In a first-of-its-kind study, the U.S. Centers for Disease Control and Prevention (CDC) is looking into the health and safety risks posed by dockless electric scooters, which have become increasingly popular in Southern California’s beach cities and at tourist destinations around the country. These motorized scooters have soared in popularity especially because of their convenience, taking riders around crowded cities.
Study to Examine Scooter Injuries
But critics claim that riders endanger pedestrians by driving these scooters on sidewalks and by ignoring traffic rules. Emergency rooms nationwide have also reported a large number of scooter crash-related injuries. Most recently, a 29-year-old man suffered life-threatening injuries after crashing a rented scooter into a building in Pacific Beach, San Diego, early morning Dec. 10. Alcohol was a factor in this crash. The rider was not wearing a helmet and suffered critical head injuries.
Now, CDC is studying these machines to better understand their health and safety risks. The study will focus on EMS calls and emergency room data relating to scooter accidents reported over a 90-day period, from September through the end of November. CDC epidemiologists will review the data and interview people involved in the crashes to determine how those crashes occurred and offer preventive measures. This information could lead to a new set of city rules for scooter riders. The study’s results will be made public in the spring.
Injuries and Damages
Electric scooters manufactured by companies such as Bird and Lime are available to rent using smartphone apps. Scooters are a cheap and convenient way to get around in urban areas. But pedestrians have complained of scooter riders traveling at high rates of speed on sidewalks and walkways. There have been a number of reports of pedestrians suffering serious injuries as a result of being hit by these scooters. There have also been reports of scooter users dumping the vehicles on the street after use posing a trip-and-fall hazard to pedestrians.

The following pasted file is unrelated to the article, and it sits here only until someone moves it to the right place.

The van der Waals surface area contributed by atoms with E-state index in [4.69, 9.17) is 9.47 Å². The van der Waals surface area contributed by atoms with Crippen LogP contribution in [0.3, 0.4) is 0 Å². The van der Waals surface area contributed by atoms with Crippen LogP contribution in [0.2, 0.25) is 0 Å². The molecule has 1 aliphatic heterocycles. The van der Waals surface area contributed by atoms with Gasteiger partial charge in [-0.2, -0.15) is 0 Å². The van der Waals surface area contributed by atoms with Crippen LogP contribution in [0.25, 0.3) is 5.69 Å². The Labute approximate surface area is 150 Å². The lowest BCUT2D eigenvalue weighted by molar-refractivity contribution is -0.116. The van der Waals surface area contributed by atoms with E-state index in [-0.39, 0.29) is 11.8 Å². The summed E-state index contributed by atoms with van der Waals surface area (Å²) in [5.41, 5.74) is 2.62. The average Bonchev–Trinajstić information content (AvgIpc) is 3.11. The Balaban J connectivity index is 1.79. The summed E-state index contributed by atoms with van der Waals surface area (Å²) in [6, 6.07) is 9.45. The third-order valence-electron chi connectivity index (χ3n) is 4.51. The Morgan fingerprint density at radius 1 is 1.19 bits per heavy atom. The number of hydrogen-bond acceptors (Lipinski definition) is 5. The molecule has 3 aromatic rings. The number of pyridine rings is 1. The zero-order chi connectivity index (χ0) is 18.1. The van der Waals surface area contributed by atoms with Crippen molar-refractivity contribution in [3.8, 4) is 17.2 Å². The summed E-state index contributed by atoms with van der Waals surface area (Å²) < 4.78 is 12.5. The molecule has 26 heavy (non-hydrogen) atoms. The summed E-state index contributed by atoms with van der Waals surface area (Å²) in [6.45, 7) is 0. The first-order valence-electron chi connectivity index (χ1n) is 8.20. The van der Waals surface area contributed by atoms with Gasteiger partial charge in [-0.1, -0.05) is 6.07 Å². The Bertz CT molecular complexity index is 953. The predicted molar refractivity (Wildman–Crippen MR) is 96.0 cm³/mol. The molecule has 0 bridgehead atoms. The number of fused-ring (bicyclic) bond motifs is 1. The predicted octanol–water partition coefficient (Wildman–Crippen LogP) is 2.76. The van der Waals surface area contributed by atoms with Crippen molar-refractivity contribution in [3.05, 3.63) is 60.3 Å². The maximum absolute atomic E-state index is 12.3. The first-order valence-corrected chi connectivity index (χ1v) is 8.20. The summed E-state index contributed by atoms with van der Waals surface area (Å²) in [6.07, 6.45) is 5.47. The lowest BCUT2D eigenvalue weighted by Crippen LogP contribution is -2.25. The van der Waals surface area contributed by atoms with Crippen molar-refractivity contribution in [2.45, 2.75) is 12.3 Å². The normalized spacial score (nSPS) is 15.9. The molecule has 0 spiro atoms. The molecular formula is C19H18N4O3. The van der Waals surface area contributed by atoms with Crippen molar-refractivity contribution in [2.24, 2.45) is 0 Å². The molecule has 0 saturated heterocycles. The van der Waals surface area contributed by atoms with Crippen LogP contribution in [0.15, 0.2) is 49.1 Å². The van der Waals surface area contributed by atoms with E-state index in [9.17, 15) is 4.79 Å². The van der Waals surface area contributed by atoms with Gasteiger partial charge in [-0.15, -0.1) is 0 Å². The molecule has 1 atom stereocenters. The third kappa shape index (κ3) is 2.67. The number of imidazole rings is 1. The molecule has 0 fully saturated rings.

In October, eight plaintiffs were part of a class-action lawsuit alleging that Bird and Lime scooters have contributed to injuries in many ways. They accuse users of dumping scooters on public streets without proper warning and that e-scooter companies have acted negligently in allowing their vehicles to become a public nuisance. Three of those plaintiffs said they were walking when scooter riders crashed into them and caused severe injuries.
If you or a loved one has been injured in an electric scooter accident, an experienced California personal injury lawyer who handles similar cases can help you seek and obtain compensation for damages such as medical expenses, lost income, hospitalization, cost of rehabilitation and pain, and suffering.